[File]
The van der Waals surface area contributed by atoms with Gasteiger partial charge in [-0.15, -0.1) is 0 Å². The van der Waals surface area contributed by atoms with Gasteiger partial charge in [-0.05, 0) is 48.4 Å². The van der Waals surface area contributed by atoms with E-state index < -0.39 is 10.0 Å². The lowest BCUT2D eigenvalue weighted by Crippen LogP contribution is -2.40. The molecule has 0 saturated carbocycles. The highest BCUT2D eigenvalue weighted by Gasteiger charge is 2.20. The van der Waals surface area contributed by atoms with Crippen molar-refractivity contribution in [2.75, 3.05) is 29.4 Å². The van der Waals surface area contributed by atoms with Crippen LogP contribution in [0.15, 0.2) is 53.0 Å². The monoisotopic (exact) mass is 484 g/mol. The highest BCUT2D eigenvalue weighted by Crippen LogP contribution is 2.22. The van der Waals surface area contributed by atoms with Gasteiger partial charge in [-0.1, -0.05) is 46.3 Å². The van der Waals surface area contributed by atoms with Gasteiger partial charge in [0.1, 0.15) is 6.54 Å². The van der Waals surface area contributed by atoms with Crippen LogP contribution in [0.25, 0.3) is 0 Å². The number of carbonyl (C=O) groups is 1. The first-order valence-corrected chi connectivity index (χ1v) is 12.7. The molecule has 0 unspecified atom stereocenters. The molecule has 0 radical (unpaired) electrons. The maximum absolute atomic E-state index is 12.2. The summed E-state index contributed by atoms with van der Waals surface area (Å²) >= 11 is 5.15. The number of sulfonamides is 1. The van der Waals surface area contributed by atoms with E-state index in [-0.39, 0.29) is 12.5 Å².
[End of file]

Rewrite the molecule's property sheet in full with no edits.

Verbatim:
The van der Waals surface area contributed by atoms with Gasteiger partial charge in [-0.15, -0.1) is 0 Å². The van der Waals surface area contributed by atoms with Gasteiger partial charge in [-0.05, 0) is 48.4 Å². The van der Waals surface area contributed by atoms with E-state index < -0.39 is 10.0 Å². The lowest BCUT2D eigenvalue weighted by Crippen LogP contribution is -2.40. The molecule has 0 saturated carbocycles. The highest BCUT2D eigenvalue weighted by Gasteiger charge is 2.20. The van der Waals surface area contributed by atoms with Crippen molar-refractivity contribution in [2.75, 3.05) is 29.4 Å². The van der Waals surface area contributed by atoms with Crippen LogP contribution in [0.15, 0.2) is 53.0 Å². The monoisotopic (exact) mass is 484 g/mol. The highest BCUT2D eigenvalue weighted by Crippen LogP contribution is 2.22. The van der Waals surface area contributed by atoms with Gasteiger partial charge in [-0.1, -0.05) is 46.3 Å². The van der Waals surface area contributed by atoms with Gasteiger partial charge in [0.1, 0.15) is 6.54 Å². The van der Waals surface area contributed by atoms with Crippen LogP contribution in [0.25, 0.3) is 0 Å². The number of carbonyl (C=O) groups is 1. The first-order valence-corrected chi connectivity index (χ1v) is 12.7. The molecule has 0 unspecified atom stereocenters. The molecule has 0 radical (unpaired) electrons. The maximum absolute atomic E-state index is 12.2. The summed E-state index contributed by atoms with van der Waals surface area (Å²) >= 11 is 5.15. The number of sulfonamides is 1. The van der Waals surface area contributed by atoms with E-state index in [-0.39, 0.29) is 12.5 Å².